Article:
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Things I should be studying for

It’s come to my attention that this space has had disappointingly little to say about my current institution of higher learning, where I’m getting learnt good.

This is, I believe, because it’s become normal to me. I try to let little faze me, and by and large I would like to think I’ve been successful in that.

Clocking in at a Big Kids Meal size of 13 hours, this semester is pretty light in terms of classes, as I’ve mentioned before. There’s been an emerging disproportionality between the various classes in terms of workload, which is to be expected, as well as welcomed. For example, CH102, my Chemistry lab, requires very little out of class work. Just a pre-lab once a week, the night before class, and a few follow-up questions after class.

In all, I’d like to think I’m doing pretty well, but the truth is that I am having a bit of trouble. Having teachers obliquely mention assignments a week before their due date and saying nothing else until it comes time to turn them in has tripped me up already. Also, adjusting to college tests tripped me up. I got Ds on the first tests in each of Chemistry 101 (CH101) and Calculus III (MA242) . But taking each grade as constructive criticism, as it were. For Calculus III, I knew the processes in and out, as I should, but I hadn’t memorized each minute formula. When I forgot the formulas for two of the six questions, and these two questions each counted 20 points out of the 100 available, my grade sunk. Lesson learned.

Chemistry is a much more inscrutable problem. Since all I got was a number grade on the test, without so much as markings on my returned scantron to alert me to which questions I missed, I have no idea what I need to study and improve. I’m sure if I asked the Professor, she’d just say to study it all. Helpful, eh?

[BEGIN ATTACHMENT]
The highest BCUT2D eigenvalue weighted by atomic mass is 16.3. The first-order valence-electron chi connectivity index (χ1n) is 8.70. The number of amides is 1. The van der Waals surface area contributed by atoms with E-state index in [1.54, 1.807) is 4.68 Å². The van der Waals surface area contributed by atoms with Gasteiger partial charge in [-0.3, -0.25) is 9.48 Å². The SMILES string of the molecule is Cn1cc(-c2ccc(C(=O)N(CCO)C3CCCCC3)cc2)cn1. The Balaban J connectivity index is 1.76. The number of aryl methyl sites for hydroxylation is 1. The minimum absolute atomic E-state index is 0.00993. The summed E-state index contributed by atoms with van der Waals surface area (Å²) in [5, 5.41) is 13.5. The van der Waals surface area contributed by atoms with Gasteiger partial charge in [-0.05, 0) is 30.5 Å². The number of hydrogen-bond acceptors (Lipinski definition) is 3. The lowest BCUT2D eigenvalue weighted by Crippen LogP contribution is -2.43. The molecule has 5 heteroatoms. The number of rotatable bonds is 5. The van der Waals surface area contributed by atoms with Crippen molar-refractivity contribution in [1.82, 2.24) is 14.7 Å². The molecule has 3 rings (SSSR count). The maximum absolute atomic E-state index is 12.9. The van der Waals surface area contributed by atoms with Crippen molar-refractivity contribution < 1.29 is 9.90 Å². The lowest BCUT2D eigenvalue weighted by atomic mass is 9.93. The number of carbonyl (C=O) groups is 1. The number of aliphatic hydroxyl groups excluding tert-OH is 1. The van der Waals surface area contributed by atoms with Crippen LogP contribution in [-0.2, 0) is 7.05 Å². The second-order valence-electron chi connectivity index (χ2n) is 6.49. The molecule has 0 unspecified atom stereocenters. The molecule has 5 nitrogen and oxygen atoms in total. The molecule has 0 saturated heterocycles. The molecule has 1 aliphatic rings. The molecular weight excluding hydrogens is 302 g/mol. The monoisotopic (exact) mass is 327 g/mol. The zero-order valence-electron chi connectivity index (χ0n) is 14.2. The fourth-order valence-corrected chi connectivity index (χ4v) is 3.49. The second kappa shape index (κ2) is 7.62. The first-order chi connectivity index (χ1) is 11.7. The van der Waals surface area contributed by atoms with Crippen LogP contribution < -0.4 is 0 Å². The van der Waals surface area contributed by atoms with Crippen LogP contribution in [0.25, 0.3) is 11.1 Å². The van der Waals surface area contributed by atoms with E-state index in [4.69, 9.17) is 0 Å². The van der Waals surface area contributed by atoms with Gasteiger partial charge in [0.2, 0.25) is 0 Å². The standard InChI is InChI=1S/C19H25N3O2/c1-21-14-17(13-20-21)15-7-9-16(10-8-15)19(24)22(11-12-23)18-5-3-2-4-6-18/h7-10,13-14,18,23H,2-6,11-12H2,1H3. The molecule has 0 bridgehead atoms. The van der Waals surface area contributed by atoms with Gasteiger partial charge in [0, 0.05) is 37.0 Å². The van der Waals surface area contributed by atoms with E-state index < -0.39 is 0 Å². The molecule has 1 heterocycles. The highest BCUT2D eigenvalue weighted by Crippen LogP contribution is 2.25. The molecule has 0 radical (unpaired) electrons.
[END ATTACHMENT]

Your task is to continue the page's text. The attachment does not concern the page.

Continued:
But probably the most bothersome class of them all is this pesky E101, which is billed as Introduction to the College of Engineering. It’s a 2-hour per week class for which we’re getting 1 credit hour, which consists of sitting in an auditorium and hearing speeches about stuff like internships, co-ops, and the various engineering majors. It feels almost like a sales pitch every time. But the real killer is the homework. For this class, we have to design and construct one of a list of contraptions, such as a concrete canoe (small scale) or a bubble-blowing machine.

And just today, the teacher decided to change the assignment from “get up and give a five-minute presentation” to “create a five-minute video” on a topic in Engineering. This is clearly the first time he’s modified the assignment, and I’m not sure he’s quite thought it all through. For example, when someone asked where we are supposed to get video cameras from, he said that we could just use the cameras on our cell phones to record the video.  Clearly, this man wants quality product.

Outside of class, though, things are going well. I’m not finding a lot of trouble coming up with time for classwork, even with my job at SAS. This is partly due to the fact that I ended up giving up World of Warcraft after the group of players I had been playing with ejected me because of some lingering grudges. I’m not complaining though, because this actually comes at a rather convenient time for me. With a flotilla of new games coming around this season, I’d have been surprised if I remained faithful to WoW anyways.

Categories: College
  1. Grandma
    September 26, 2007 at 10:36 pm

    The first semester of college is obviously a time of adjustment, and one of the things most noticeable is that assignments are made and then not mentioned again until they are due. It is so easy to put them on the back burner and forget them until it is panic-button-time. I know, because I did plenty of that as recently as graduate school, although I did it less and less as I caught on that all-nighters aren’t fun.

    But to address specifically the Chemistry matter: the professor is required to maintain office hours, and to let the students know when those office hours are. So you should be able to make an appointment, take your scantron, and let her tell you which questions were missed. The scantron should have little red marks in the margin, but they don’t help if you don’t have the set of questions, and those were no doubt taken up and kept. Don’t assume that she’ll tell you to study it all; that really would not be helpful. I would think that she will be pleased that you asked. In any case, it would be worth a try.

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